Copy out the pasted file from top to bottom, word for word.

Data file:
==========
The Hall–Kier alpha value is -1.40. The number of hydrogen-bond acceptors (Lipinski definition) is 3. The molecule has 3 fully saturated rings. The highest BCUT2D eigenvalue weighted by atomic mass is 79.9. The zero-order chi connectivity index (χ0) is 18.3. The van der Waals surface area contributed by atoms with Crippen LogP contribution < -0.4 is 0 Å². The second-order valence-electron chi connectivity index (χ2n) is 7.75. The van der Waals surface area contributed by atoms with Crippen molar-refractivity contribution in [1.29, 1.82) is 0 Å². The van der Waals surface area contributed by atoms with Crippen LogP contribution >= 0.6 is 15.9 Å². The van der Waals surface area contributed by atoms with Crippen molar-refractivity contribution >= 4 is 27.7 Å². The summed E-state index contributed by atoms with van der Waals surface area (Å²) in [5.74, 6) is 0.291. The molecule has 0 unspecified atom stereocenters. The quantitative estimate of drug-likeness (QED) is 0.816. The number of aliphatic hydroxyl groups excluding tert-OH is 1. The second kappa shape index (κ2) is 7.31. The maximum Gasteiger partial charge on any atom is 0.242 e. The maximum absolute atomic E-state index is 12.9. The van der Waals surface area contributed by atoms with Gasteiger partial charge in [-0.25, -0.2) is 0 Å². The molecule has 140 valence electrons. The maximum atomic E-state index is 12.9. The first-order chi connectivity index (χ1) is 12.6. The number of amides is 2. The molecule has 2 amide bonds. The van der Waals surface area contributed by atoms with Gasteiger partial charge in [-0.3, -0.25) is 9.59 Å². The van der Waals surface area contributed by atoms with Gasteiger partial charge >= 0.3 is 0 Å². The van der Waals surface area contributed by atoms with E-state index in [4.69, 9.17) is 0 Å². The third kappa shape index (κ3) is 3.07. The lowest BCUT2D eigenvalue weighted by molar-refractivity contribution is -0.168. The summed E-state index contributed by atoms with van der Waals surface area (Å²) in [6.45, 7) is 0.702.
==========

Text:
The Hall–Kier alpha value is -1.40. The number of hydrogen-bond acceptors (Lipinski definition) is 3. The molecule has 3 fully saturated rings. The highest BCUT2D eigenvalue weighted by atomic mass is 79.9. The zero-order chi connectivity index (χ0) is 18.3. The van der Waals surface area contributed by atoms with Crippen LogP contribution < -0.4 is 0 Å². The second-order valence-electron chi connectivity index (χ2n) is 7.75. The van der Waals surface area contributed by atoms with Crippen molar-refractivity contribution in [1.29, 1.82) is 0 Å². The van der Waals surface area contributed by atoms with Crippen LogP contribution >= 0.6 is 15.9 Å². The van der Waals surface area contributed by atoms with Crippen molar-refractivity contribution >= 4 is 27.7 Å². The summed E-state index contributed by atoms with van der Waals surface area (Å²) in [5.74, 6) is 0.291. The molecule has 0 unspecified atom stereocenters. The quantitative estimate of drug-likeness (QED) is 0.816. The number of aliphatic hydroxyl groups excluding tert-OH is 1. The second kappa shape index (κ2) is 7.31. The maximum Gasteiger partial charge on any atom is 0.242 e. The maximum absolute atomic E-state index is 12.9. The van der Waals surface area contributed by atoms with Gasteiger partial charge in [-0.25, -0.2) is 0 Å². The molecule has 140 valence electrons. The maximum atomic E-state index is 12.9. The first-order chi connectivity index (χ1) is 12.6. The number of amides is 2. The molecule has 2 amide bonds. The van der Waals surface area contributed by atoms with Gasteiger partial charge in [-0.3, -0.25) is 9.59 Å². The van der Waals surface area contributed by atoms with Gasteiger partial charge >= 0.3 is 0 Å². The van der Waals surface area contributed by atoms with E-state index in [4.69, 9.17) is 0 Å². The third kappa shape index (κ3) is 3.07. The lowest BCUT2D eigenvalue weighted by molar-refractivity contribution is -0.168. The summed E-state index contributed by atoms with van der Waals surface area (Å²) in [6.45, 7) is 0.702.